3. Some relationships cannot be repaired – so end them – but do so in a way that you get a legal document that releases you from all liability. Now, I assume here that as a Christian business owner, you have not dealt untruthfully or unethically with anyone in your company. If you have, then you need to take ownership of that and repair it as soon as possible. But if you have dealt with everyone – including the former employee – truthfully and ethically, then asking for a full release of liability only makes sense. You’ll need to pay consideration. That’s a cost of doing business. Yes, it’s unfair. But its’ how our system works. You can whine and complain about it or you can accept it and work within it. I suggest the latter.
  4. Pray against any demonic spiritual forces that are working to damage you and/or your business. Ephesians tells us that we don’t wrestle with flesh and blood, but against spiritual forces from the demonic realm. So be sure that daily, you are asking for God’s protection from demonic attacks and then in Christ’s name, you command any and every demonic force to leave your business and to cease all destructive activities in your relationships with employees, partners, vendors and customers.

Practicing these steps isn’t a fool-proof measure to ensure you never have a difficult time with a former employee, but they will sure help reduce your exposure to liability and the frequency with which these events occur.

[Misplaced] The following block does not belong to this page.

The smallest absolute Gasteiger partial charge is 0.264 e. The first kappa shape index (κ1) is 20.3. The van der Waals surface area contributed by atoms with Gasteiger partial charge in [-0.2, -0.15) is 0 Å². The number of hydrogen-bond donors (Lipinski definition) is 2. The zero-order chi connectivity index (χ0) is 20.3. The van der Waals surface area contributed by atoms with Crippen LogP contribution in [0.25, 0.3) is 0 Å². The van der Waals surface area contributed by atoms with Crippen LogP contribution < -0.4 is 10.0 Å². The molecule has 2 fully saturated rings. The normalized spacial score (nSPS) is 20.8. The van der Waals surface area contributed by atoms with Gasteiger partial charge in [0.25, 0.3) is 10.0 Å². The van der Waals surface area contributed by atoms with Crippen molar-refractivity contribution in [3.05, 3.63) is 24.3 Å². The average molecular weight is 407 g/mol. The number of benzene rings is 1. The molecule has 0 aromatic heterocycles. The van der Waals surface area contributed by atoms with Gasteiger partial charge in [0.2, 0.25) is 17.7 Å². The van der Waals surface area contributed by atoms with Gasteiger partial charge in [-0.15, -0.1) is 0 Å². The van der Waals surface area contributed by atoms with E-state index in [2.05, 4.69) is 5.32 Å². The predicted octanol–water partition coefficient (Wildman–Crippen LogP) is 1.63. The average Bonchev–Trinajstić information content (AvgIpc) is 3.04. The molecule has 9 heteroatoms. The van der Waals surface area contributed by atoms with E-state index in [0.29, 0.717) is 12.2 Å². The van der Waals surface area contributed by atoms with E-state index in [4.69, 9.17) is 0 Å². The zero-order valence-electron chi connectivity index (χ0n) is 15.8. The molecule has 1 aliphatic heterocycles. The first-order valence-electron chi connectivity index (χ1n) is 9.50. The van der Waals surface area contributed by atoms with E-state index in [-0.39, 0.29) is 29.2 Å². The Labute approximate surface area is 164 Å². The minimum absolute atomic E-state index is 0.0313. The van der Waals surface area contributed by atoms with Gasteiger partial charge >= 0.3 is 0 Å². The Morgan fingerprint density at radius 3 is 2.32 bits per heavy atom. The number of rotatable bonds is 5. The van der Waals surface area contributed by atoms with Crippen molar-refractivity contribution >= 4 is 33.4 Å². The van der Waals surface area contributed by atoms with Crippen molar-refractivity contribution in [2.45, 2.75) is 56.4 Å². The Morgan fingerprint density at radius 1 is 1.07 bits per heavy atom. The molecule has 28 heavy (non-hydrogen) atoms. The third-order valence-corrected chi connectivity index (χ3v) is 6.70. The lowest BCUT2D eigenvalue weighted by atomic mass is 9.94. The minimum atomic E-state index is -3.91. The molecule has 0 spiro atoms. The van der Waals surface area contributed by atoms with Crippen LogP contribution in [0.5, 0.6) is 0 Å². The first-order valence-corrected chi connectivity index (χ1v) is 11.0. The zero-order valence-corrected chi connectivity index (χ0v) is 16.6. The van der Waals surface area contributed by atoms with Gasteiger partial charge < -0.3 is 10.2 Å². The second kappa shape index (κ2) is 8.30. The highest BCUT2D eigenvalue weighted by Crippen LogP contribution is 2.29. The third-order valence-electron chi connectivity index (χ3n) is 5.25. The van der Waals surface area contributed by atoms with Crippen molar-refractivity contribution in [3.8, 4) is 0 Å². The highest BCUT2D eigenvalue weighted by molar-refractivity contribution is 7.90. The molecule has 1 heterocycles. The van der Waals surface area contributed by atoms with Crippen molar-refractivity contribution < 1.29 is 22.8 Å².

Take responsible steps to defend yourself and your business

Defending yourself and your business is different than protecting yourself and your business. Protection has to do with the present and the future. Defense has to do with the past. I have learned through experience that former employees have immense power to extort monies from a former employer even though the employer did nothing wrong. People can, quite literally, make stuff up by reinterpreting past events to their advantage and then using legal action or the threat of legal action to (essentially) extort money from you.

IF this happens, remember that God is in control and He expects you to figure out a way to settle the matter before going to court (Matthew 5), even if this means agreeing to a settlement that is wholly unfair. Sometimes, pursuing what’s fair will cost you a great deal more than settling for unfair. It’s a cost of doing business. Don’t let your emotions drive your decisions when defending yourself. Instead, use your advisors and trusted legal assistance to your advantage. Your goal is to get the matter out of your hair so you can focus on running the business and creating profit for the Kingdom. Don’t get side-tracked by stuff like this. Keep your eye on the ball, let your legal team defend you as vigorously as you can afford and then be sure to bear in mind the cost/benefit aspects of defense. Your job is to create profit for the Kingdom, so don’t spend more than you must on legal matters that can be resolved quickly, even though it costs you unfairly.